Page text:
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University of Virginia  and City of Charlottesville Working in Partnership

Innovative Program Hones Grassroot Leadership Skills

July 19, 2002-- Ten city residents have completed an innovative leadership-training program developed by Charlottesville¹s Quality Community Council and the University of Virginia¹s Institute for Public History. The graduates will be honored at a dinner this Saturday night, July 20, from 5 to 7 p.m. at the Monticello Event & Conference Center.

Elaine Jones, president and director of the NAACP Legal Defense Fund and the first African-American woman to graduate from the U.Va. School of Law, will be the keynote speaker at the dinner.

³We were thrilled to have been selected by the Institute for Public History as a partner in this very exciting project,² said Karen Waters, Quality Community Council director and the moving force behind the program. ³This initiative shows how the University and the community can work together for positive change. The participants formed a cohesive unit across neighborhoods and came away empowered.²

The six-week leadership development program is based on interviews conducted by U.Va. faculty member and civil rights leader Julian Bond for the Institute for Public History¹s ³Explorations in Black Leadership² series. The curriculum covers such topics as neighborhood history, strategic vision and organizational development, and includes interviews with Mary Futrell, a nationally recognized educator; Earl Graves, publisher of Black Enterprise magazine; and Elaine Jones.

³The interviews we've created as part of our Explorations in Black Leadership project must be shared in order to fulfill the project¹s goals,² said Phyllis Leffler, director of U.Va.¹s Institute for Public History. ³I'm very happy to share them locally with a group of extremely dedicated  people who want to make a difference at the grassroots level. This represents a wonderful coming together of gown and town for the enrichment of both. I'm very proud of what we've accomplished together.²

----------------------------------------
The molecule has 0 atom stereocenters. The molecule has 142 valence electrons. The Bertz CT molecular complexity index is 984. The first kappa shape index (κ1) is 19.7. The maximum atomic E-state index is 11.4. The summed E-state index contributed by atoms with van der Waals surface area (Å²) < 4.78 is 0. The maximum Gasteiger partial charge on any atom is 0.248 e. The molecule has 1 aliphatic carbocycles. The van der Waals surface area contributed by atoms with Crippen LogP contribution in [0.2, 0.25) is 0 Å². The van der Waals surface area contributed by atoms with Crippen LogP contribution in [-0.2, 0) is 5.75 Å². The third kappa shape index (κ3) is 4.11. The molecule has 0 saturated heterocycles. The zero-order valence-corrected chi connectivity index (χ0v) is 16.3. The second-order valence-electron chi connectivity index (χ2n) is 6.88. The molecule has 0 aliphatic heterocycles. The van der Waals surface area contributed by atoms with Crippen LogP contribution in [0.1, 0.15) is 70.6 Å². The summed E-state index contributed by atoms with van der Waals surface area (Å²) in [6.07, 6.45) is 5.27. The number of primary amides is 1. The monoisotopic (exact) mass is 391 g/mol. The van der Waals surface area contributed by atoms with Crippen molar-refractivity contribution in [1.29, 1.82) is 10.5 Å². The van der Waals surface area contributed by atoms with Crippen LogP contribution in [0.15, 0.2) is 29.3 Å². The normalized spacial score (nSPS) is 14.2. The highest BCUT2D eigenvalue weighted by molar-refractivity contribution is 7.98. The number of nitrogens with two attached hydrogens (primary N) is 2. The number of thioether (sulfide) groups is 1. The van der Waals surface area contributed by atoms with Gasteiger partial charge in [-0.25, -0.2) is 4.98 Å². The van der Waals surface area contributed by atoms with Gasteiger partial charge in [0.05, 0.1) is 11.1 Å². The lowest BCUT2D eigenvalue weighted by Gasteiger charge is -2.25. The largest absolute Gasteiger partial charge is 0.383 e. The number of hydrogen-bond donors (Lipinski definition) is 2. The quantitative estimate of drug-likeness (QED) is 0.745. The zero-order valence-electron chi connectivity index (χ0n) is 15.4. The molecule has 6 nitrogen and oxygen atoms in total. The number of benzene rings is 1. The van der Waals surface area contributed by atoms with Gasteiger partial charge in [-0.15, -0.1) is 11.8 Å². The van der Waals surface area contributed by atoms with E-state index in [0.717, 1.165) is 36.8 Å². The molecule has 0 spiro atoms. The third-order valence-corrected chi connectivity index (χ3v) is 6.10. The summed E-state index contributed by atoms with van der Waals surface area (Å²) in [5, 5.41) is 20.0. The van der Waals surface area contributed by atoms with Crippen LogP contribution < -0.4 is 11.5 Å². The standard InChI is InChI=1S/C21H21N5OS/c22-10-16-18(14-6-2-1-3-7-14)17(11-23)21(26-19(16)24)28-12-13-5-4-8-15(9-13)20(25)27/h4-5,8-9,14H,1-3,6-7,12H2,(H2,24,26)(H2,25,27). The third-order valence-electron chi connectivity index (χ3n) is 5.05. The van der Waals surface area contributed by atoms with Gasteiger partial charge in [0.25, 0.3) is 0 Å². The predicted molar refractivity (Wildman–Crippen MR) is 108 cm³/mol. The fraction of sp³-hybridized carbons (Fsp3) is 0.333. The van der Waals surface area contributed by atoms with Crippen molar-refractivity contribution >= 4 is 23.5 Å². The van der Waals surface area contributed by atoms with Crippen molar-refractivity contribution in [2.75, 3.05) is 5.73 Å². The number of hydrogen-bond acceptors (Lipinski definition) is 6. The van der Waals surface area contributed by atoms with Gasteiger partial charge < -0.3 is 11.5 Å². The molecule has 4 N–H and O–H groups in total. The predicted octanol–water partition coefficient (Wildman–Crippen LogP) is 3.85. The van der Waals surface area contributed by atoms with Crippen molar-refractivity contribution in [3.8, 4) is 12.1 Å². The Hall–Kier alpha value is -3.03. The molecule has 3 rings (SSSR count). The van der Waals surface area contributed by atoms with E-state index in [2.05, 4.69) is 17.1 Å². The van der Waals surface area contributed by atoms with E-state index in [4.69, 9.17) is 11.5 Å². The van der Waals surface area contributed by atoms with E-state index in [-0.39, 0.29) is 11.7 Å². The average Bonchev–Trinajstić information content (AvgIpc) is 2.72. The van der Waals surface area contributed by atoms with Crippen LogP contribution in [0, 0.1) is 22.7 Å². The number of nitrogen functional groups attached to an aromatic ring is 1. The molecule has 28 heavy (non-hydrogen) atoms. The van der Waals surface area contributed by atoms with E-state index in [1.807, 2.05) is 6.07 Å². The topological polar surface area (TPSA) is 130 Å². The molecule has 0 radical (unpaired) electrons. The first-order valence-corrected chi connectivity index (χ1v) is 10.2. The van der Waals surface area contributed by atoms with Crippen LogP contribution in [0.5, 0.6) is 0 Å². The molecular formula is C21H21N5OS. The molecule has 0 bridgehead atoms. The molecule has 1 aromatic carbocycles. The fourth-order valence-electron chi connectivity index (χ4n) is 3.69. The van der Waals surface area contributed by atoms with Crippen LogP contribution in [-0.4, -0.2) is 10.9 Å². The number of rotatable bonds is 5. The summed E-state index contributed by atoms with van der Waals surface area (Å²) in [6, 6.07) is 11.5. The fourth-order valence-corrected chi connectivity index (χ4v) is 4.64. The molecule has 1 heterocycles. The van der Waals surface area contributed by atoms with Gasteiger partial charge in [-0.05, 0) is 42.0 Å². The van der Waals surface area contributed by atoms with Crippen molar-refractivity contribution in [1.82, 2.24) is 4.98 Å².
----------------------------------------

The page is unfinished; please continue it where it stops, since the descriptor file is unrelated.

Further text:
City residents interested in developing their leadership potential from the QCC¹s target neighborhoods ­ Ridge Street, Starr Hill, Venable, Fifeville, Prospect Avenue, Jackson-Via, Michie Drive and Riverside Avenue -- were invited to participate.

The participants are: Beatrice Bradford, Kathy Brown, Mary Carey, Karen Chambers, Margaret Crawford, Joy Johnson, Taunya McDonald, Joel McDonald, Audrey Oliver and Cheryl Williams.

The QCC is a community-based organization whose mission is to strengthen civic participation by residents of targeted, inner-city neighborhoods. Currently a city agency, the council is applying for 501 C (3) status as a tax-exempt, charitable organization, which it expects to receive by the end of the year.

The Institute for Public History at the University of Virginia, founded in 1996, promotes multi-disciplinary studies of historical and cultural significance, presents the results of these studies to the general public, and introduces students to career opportunities in research and interpretation. The institute¹s long-term goal is to develop a wide variety of interdisciplinary programs that have broad community appeal and foster understanding of the human experience.

³We are pleased to have had the opportunity to polish the skills of some of our grassroots leaders, while bringing in a new group of talented people,² Waters said. ³We are encouraging them to pursue other leadership opportunities and hope to see them out in the community, using their new skills, very soon.²

Contact: Charlotte Crystal, (434) 924-6858

FOR ADDITIONAL INFORMATION: Contact the Office of University Relations at (434) 924-7116. Television reporters should contact the TV News Office at (434) 924-7550.

SOURCE: U.Va. News Services


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Last Modified: Friday, 19-Jul-2002 15:22:05 EDT
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